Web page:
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COHN: Without Curry, Warriors look like basket case

  • Miami Heat's LeBron James (6) goes up for a shot next to Golden State Warriors' Carl Landry (7) during the first half of an NBA basketball game in Oakland, Calif., Wednesday, Jan. 16, 2013. (AP Photo/Marcio Jose Sanchez)

OAKLAND -- Pardon me for committing heresy on Wednesday. What was my heresy? I didn't write about Colin Kaepernick's Little League coach or Jim Harbaugh's haircut or Jed York's seventh-grade history teacher.

In short, I didn't write about 49ers' stuff — and we're getting pretty deep into 49er trivia these days as we search for story ideas. The Niners will play a game on Sunday in Atlanta but they didn't play a game on Wednesday and, according to well-placed sources, will not play a game today or Friday or Saturday.

The Golden State Warriors, on the other hand, were playing a real game, a live game involving running and jumping and shooting and sweating. There is something to be said for a game as opposed to an interview opportunity although, for all I know, Warriors' coach Mark Jackson had a terrific Little League experience he's dying to talk about. The Warriors' game was against the Miami Heat. You remember those guys. They are the reigning champs in that other league, the NBA, which features a game called basketball.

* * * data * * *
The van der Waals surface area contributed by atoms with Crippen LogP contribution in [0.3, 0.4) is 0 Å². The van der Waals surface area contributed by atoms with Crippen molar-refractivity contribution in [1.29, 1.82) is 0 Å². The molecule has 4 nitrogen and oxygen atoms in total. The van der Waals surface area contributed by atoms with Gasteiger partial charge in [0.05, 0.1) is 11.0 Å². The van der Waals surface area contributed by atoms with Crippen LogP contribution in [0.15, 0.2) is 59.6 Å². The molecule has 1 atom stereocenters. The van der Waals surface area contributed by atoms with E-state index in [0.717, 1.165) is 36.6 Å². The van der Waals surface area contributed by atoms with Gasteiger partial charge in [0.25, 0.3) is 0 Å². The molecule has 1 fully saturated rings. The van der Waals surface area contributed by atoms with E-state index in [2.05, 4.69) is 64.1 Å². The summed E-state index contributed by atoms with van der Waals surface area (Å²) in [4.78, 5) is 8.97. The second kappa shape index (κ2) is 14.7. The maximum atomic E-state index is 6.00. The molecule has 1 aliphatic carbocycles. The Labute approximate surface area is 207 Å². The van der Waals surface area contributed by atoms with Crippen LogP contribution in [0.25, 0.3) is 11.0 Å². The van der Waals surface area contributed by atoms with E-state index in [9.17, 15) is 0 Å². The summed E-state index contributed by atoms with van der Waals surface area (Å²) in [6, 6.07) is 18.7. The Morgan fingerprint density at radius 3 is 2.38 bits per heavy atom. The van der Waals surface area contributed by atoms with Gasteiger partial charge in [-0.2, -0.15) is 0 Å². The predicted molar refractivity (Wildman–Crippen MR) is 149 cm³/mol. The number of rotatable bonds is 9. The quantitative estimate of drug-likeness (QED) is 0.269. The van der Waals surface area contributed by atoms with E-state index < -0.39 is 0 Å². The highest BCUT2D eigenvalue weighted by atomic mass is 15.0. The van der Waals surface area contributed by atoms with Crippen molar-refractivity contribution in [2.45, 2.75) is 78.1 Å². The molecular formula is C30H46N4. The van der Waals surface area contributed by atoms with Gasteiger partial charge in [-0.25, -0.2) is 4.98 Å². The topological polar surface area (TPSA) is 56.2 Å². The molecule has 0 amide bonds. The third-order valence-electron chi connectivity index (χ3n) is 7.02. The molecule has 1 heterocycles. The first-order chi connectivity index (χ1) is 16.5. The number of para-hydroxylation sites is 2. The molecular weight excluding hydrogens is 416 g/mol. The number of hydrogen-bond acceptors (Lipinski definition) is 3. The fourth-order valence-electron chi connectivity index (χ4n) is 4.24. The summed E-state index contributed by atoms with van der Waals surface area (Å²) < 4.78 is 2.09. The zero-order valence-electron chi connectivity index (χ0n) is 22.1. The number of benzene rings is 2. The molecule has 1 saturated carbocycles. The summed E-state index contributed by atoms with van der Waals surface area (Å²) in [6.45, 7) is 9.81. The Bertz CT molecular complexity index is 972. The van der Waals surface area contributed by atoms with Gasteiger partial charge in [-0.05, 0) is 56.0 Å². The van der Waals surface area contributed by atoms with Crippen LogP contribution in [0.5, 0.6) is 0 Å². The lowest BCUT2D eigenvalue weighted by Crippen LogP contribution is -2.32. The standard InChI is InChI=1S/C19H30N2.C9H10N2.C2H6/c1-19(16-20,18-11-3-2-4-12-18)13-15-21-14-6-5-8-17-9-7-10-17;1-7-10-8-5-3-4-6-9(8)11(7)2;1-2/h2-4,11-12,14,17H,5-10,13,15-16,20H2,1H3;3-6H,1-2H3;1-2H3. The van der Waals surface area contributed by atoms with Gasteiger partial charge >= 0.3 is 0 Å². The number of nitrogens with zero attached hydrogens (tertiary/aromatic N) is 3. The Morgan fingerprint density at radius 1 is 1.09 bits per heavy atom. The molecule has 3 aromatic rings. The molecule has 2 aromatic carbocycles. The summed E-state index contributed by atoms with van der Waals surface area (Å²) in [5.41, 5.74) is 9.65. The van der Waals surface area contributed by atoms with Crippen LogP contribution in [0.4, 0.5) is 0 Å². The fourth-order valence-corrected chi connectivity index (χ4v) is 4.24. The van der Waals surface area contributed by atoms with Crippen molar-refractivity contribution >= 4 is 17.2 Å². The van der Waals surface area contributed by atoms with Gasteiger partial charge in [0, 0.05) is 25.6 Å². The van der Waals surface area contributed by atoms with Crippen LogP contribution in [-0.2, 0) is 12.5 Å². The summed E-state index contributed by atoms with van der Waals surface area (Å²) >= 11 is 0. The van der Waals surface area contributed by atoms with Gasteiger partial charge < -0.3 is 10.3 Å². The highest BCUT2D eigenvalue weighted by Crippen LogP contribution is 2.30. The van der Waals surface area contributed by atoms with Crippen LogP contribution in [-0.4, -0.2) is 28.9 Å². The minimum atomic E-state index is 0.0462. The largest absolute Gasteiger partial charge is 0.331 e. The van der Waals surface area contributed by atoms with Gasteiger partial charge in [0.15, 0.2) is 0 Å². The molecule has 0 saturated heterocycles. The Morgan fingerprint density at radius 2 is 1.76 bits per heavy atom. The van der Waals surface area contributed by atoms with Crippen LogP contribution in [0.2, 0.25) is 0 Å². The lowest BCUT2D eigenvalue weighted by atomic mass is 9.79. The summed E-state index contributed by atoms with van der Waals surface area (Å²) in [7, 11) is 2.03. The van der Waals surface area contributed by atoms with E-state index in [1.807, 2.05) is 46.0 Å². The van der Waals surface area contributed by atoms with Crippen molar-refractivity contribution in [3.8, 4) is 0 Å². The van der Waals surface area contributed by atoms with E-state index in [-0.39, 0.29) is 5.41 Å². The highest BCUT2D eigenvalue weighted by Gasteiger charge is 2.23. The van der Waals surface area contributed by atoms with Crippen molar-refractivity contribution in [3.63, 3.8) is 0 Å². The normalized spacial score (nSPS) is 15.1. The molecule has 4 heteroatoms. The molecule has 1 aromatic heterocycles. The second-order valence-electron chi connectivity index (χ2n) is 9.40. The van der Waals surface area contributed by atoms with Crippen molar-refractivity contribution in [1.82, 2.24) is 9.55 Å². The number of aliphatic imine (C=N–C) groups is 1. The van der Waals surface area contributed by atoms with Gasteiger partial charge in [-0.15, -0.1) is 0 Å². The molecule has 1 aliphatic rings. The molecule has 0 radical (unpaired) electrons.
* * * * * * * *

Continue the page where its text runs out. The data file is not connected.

The Heat have certain distinguished players like LeBron James, Dwyane Wade, Chris Bosh and Ray Allen. People in the know tend to find them interesting. The Heat also had lost three of four games on their current road trip.

In their previous game, a loss at Utah, coach Erik Spoelstra benched Wade the entire fourth quarter and played Bosh a mere 40 seconds in the fourth. That melodrama led to the usual Nervous Nellies wondering if all those stars can play together, and if Spoelstra, who looks 17, is old enough to buy a beer and if his superstars pay attention to him or giggle behind his back.

So, there was a real live storyline when it came to the Heat and the Warriors — granted, it had nothing on Michael Crabtree's taste in athletic footwear or Trent Baalke's workout routine.

The story line was even juicier because the Warriors beat the Heat by two points last month in Miami.

If all that hubbub wasn't enough, the Warriors were dealt a blow during their Wednesday shootaround, a casual exercise not known for danger. Stephen Curry, the best Warrior, stepped on the foot of Festus Ezeli and sprained his right ankle. That right ankle. The one that had the surgery. The sensitive ankle that is also a sensitive topic.

Before the game, Jackson said Curry definitely would not play against the Heat, something most normal people would consider a big-time handicap.

"I'm not a doctor," said Jackson, who is not a doctor, "but I can't imagine it turning into something more (than a few games). We're not concerned."


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